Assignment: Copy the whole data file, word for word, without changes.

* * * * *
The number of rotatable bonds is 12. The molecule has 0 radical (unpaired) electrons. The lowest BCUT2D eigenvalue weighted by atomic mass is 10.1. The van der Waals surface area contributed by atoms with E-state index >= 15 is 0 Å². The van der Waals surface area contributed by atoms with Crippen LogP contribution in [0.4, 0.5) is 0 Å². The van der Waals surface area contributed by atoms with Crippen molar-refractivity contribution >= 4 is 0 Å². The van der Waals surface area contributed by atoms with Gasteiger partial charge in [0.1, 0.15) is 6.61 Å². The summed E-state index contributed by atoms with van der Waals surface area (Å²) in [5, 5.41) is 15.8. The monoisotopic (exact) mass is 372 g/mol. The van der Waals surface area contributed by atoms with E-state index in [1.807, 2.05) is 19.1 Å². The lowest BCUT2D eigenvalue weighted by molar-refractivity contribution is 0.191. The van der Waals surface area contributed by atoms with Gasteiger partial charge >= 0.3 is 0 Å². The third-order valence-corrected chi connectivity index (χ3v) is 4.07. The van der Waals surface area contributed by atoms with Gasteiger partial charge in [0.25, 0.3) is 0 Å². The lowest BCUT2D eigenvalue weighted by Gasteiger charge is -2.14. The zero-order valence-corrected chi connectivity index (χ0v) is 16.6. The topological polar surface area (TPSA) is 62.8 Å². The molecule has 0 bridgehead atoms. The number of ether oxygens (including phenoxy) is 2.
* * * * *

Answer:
The number of rotatable bonds is 12. The molecule has 0 radical (unpaired) electrons. The lowest BCUT2D eigenvalue weighted by atomic mass is 10.1. The van der Waals surface area contributed by atoms with E-state index >= 15 is 0 Å². The van der Waals surface area contributed by atoms with Crippen LogP contribution in [0.4, 0.5) is 0 Å². The van der Waals surface area contributed by atoms with Crippen molar-refractivity contribution >= 4 is 0 Å². The van der Waals surface area contributed by atoms with Gasteiger partial charge in [0.1, 0.15) is 6.61 Å². The summed E-state index contributed by atoms with van der Waals surface area (Å²) in [5, 5.41) is 15.8. The monoisotopic (exact) mass is 372 g/mol. The van der Waals surface area contributed by atoms with E-state index in [1.807, 2.05) is 19.1 Å². The lowest BCUT2D eigenvalue weighted by molar-refractivity contribution is 0.191. The van der Waals surface area contributed by atoms with Gasteiger partial charge >= 0.3 is 0 Å². The third-order valence-corrected chi connectivity index (χ3v) is 4.07. The van der Waals surface area contributed by atoms with Gasteiger partial charge in [0.25, 0.3) is 0 Å². The lowest BCUT2D eigenvalue weighted by Gasteiger charge is -2.14. The zero-order valence-corrected chi connectivity index (χ0v) is 16.6. The topological polar surface area (TPSA) is 62.8 Å². The molecule has 0 bridgehead atoms. The number of ether oxygens (including phenoxy) is 2.